Tess pressed her palms against her thighs and spread her fingers wide. It was strange, she thought, how her hands never seemed like hers. They were cold, and pale, marked with scars that she’d forgotten the origin of. Her hands should be warm and familiar. These looked alien, they looked human. Like any human’s. Anyone could have had these hands, not just her. She thought this way whenever she took the time to look at them. It was similar to how she felt when she stared into her own eyes in the bathroom mirror. At some point she stopped feeling like Tess and felt like something mechanical, something cold, a body carrying around the idea of her.
As she flattened her palms she felt the cold, formal sheen of tailored trousers beneath them. A feeling she’d never liked. It was so familiar, yet so strange. It felt like school, and politeness and being on her best behaviour at places she didn’t want to be as a child. She’d avoided that feeling like the plague, now, her whole body felt like school. A brand new trouser suit, dark grey, with a white tailored shirt, but with comfortable flat black shoes, she would never wear heels. Even those, though, made her unhappy.
She was not unaware of how silly she must seem, about to start a new job – her first proper one in years – wearing brand new, and fairly flattering, clothes, and absolutely loathing it. She hated this, she hated every single second of it. She hated that she had to get up this early, put on these clothes. She hated that her anxiety made sure she woke up two hours too early and had her sitting on her bed, ready, an hour before she had to leave. Her stomach was a pool of anxiety and anger, and she had nothing to spend it on. No one to blame.
She eyed the clock on the wall, still half an hour before she had to leave. And even then she would be early. Soo early. She’d always been too early for everything, then came a time when she was late for everything. That had scared her so desperately that she found she was arriving earlier again, and never found a happy inbetween. She scrunched up her face and pulled her arms around her stomach, letting out a half-hearted groan. Her stomach, rich with anxiety, and sore from lack of sleep, ached like she hadn’t eaten for days.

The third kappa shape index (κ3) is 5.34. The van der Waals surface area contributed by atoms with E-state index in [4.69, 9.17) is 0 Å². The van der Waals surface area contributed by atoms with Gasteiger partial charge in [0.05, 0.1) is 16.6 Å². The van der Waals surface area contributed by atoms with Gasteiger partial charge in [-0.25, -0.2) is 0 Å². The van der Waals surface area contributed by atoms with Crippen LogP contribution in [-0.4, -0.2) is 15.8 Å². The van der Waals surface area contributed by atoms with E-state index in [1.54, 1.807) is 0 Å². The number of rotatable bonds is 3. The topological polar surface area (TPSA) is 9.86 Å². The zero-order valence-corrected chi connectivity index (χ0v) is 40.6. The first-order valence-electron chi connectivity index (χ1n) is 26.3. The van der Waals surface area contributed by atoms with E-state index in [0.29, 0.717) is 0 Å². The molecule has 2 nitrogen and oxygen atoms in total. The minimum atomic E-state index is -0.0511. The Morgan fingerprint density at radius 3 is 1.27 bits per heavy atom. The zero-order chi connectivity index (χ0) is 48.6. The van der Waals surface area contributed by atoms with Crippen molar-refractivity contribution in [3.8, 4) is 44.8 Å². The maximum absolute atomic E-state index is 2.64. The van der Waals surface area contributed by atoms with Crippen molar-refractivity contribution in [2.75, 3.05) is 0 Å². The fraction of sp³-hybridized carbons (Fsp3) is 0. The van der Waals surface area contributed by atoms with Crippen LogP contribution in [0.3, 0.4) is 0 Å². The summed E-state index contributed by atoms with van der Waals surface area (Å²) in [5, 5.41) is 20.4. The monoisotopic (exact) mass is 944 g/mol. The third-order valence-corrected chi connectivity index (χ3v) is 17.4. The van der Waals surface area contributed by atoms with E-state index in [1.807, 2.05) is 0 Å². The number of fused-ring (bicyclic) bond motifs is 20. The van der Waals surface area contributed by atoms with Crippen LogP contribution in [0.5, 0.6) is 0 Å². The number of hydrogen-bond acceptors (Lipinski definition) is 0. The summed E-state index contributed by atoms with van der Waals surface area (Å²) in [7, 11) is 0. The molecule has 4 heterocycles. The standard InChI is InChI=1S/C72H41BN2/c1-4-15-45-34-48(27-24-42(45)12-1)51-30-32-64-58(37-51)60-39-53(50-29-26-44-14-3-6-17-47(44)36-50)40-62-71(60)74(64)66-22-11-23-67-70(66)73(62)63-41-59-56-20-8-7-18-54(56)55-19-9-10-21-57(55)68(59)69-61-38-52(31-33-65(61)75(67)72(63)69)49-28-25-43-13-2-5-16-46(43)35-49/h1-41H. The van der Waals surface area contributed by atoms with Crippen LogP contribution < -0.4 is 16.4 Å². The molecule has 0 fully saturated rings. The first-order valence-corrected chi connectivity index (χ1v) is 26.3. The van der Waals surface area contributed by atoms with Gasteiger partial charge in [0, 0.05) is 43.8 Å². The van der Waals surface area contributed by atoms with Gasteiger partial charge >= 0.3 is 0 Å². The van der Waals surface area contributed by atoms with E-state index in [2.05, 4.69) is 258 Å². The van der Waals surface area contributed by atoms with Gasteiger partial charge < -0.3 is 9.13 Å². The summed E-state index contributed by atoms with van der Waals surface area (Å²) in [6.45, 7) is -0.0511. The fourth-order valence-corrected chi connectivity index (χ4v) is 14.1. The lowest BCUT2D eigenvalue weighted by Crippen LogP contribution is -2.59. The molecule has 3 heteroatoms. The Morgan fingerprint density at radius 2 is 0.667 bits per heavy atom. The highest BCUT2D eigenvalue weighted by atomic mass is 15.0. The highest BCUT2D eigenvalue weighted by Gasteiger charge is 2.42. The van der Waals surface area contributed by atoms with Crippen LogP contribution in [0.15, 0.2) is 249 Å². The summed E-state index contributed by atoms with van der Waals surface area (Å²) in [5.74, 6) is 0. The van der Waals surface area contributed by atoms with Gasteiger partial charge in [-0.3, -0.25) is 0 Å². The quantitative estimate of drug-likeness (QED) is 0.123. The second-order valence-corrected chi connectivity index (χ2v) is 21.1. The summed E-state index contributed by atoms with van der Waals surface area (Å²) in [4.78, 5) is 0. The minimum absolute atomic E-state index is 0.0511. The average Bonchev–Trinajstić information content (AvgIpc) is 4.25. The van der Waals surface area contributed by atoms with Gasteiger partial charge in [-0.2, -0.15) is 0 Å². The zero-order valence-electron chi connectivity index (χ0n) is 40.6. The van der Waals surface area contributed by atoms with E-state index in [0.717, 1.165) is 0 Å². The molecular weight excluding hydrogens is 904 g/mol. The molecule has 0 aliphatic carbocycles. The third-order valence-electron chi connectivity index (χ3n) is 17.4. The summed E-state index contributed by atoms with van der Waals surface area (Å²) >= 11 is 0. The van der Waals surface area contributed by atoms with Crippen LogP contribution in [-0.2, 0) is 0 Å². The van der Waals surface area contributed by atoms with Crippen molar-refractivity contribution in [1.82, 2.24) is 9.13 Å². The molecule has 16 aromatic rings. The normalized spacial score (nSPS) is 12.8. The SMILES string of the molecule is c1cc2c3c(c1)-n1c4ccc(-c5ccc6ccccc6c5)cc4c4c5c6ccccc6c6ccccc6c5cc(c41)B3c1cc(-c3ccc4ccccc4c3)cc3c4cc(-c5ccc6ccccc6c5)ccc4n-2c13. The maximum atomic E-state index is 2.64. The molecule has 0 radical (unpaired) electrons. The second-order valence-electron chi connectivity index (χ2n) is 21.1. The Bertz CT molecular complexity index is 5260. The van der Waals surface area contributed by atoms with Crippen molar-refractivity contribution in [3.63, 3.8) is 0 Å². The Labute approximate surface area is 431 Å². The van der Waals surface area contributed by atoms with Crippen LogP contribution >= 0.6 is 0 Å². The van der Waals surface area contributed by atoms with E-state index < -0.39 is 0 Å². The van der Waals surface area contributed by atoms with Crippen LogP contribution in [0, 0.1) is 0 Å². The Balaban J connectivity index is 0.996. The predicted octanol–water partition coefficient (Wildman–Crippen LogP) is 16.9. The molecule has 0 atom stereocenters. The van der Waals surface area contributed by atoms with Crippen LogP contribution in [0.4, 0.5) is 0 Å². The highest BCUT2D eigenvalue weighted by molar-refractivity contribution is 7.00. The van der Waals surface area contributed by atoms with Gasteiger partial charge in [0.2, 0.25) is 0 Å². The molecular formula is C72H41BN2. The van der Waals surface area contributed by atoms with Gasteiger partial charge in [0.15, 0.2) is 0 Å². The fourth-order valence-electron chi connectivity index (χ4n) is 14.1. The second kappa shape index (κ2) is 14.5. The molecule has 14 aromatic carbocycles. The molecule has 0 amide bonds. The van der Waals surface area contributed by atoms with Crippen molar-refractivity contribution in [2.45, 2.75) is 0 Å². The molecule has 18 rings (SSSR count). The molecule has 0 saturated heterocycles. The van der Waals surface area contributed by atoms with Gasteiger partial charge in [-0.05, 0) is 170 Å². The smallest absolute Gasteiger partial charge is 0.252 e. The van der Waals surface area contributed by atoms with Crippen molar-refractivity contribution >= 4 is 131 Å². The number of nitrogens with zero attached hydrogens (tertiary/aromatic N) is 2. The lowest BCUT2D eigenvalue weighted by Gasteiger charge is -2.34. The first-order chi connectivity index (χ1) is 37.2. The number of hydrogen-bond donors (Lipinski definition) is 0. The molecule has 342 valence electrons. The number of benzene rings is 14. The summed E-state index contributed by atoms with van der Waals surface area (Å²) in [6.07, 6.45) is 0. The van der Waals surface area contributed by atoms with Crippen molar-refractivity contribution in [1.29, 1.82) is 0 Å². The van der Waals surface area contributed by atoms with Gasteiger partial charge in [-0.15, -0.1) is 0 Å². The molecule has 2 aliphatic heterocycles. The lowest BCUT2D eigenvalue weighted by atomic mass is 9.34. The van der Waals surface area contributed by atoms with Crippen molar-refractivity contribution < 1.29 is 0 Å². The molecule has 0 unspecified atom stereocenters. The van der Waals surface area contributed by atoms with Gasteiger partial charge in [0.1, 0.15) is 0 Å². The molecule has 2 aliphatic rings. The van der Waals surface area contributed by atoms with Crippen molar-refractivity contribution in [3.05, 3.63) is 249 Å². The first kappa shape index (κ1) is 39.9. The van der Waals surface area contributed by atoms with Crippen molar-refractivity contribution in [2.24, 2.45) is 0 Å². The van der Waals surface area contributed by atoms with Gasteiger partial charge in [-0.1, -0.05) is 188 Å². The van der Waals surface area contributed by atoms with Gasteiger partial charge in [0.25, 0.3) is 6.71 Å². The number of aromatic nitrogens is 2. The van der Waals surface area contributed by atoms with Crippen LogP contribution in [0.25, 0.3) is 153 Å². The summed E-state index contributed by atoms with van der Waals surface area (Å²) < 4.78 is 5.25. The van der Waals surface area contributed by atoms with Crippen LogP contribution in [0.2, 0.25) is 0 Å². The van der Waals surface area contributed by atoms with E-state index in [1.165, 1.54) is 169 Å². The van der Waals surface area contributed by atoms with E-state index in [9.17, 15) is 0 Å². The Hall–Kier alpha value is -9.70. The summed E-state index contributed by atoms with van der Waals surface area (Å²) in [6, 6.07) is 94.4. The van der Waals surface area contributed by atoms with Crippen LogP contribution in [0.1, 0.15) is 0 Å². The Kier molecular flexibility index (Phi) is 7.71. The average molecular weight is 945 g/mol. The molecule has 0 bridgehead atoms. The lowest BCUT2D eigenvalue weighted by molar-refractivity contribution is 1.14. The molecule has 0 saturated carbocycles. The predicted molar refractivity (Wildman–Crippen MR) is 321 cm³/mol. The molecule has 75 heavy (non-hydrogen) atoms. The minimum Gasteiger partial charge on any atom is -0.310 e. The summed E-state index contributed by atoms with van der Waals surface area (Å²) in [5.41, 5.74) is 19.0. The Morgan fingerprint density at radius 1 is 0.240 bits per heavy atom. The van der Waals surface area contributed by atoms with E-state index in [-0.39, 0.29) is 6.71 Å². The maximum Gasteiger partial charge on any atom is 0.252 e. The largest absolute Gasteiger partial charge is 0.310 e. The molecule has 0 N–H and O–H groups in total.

She looked back up at the clock, still too early to leave. But anything was better than staying here. She looked around her room, her eyes skipping over its books and paint brushes, and paper. Paper, everywhere. She thought about how nice it would be to just stay here and draw. But then she knew that even with all the time in the world, she would never just sit down to draw. There always had to be a certain amount of time given over to procrastination, and fear, and self-loathing. And that time had turned into years and now here she was. With nothing to show for it, and with no choice other than to work at a job she knew she would hate. Or at least that she had chosen to hate.
Stupid job, stupid people telling her she needed to get a proper job. Stupid job taking away her time. Stupid job. Stupid Tess. Maybe it was all too late for her now. Not really, she could always draw. But she felt like a drawbridge was going up. She knew a new job couldn’t shut her off from what she loved to do, but she was afraid. She was afraid that the moment she leapt off this point, and into a life she’d never have picked out for herself, she would give in, give up. And years from now she’d regret it.
Tess stood up, she breathed deeply. She felt a kind of living she hadn’t felt in years. Fear, worry, panic. Her mind and body alive with energy. Maybe there was excitement there too. Maybe. Tess pulled a bag onto her shoulder, her body feeling like school, and being a child and being scared. She turned to the door, opened it, and carefully closed it shut behind her.